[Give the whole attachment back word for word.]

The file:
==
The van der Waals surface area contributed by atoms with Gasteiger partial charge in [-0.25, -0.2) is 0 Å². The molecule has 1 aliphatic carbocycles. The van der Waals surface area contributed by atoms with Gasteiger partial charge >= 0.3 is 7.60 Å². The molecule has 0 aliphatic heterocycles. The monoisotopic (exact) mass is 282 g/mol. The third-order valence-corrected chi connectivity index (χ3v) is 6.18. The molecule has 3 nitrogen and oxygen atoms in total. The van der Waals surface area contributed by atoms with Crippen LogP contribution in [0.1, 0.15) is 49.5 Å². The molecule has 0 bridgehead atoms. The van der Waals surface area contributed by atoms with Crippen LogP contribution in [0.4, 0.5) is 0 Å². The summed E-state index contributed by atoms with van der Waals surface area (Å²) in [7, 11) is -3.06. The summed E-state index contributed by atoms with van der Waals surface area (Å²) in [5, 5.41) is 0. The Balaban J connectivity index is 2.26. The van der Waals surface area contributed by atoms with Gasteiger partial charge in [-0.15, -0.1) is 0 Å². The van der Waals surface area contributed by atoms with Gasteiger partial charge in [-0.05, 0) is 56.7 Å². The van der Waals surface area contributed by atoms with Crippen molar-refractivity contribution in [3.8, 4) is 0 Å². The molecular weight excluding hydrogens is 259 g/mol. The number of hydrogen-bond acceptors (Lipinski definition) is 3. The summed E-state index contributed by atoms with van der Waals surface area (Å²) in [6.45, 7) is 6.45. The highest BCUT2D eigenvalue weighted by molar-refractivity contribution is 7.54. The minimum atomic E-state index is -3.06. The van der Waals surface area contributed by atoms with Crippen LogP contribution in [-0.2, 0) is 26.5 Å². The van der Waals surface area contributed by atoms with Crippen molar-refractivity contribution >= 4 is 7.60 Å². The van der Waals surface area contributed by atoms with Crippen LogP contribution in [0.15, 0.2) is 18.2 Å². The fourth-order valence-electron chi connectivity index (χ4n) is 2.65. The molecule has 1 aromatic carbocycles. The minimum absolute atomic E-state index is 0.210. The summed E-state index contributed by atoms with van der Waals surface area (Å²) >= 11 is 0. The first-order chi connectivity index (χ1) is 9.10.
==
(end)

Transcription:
The van der Waals surface area contributed by atoms with Gasteiger partial charge in [-0.25, -0.2) is 0 Å². The molecule has 1 aliphatic carbocycles. The van der Waals surface area contributed by atoms with Gasteiger partial charge >= 0.3 is 7.60 Å². The molecule has 0 aliphatic heterocycles. The monoisotopic (exact) mass is 282 g/mol. The third-order valence-corrected chi connectivity index (χ3v) is 6.18. The molecule has 3 nitrogen and oxygen atoms in total. The van der Waals surface area contributed by atoms with Crippen LogP contribution in [0.1, 0.15) is 49.5 Å². The molecule has 0 bridgehead atoms. The van der Waals surface area contributed by atoms with Crippen LogP contribution in [0.4, 0.5) is 0 Å². The summed E-state index contributed by atoms with van der Waals surface area (Å²) in [7, 11) is -3.06. The summed E-state index contributed by atoms with van der Waals surface area (Å²) in [5, 5.41) is 0. The Balaban J connectivity index is 2.26. The van der Waals surface area contributed by atoms with Gasteiger partial charge in [-0.15, -0.1) is 0 Å². The van der Waals surface area contributed by atoms with Gasteiger partial charge in [-0.05, 0) is 56.7 Å². The van der Waals surface area contributed by atoms with Crippen molar-refractivity contribution in [3.8, 4) is 0 Å². The molecular weight excluding hydrogens is 259 g/mol. The number of hydrogen-bond acceptors (Lipinski definition) is 3. The summed E-state index contributed by atoms with van der Waals surface area (Å²) in [6.45, 7) is 6.45. The highest BCUT2D eigenvalue weighted by molar-refractivity contribution is 7.54. The minimum atomic E-state index is -3.06. The van der Waals surface area contributed by atoms with Crippen LogP contribution in [-0.2, 0) is 26.5 Å². The van der Waals surface area contributed by atoms with Crippen molar-refractivity contribution >= 4 is 7.60 Å². The van der Waals surface area contributed by atoms with Crippen LogP contribution in [0.15, 0.2) is 18.2 Å². The fourth-order valence-electron chi connectivity index (χ4n) is 2.65. The molecule has 1 aromatic carbocycles. The minimum absolute atomic E-state index is 0.210. The summed E-state index contributed by atoms with van der Waals surface area (Å²) >= 11 is 0. The first-order chi connectivity index (χ1) is 9.10.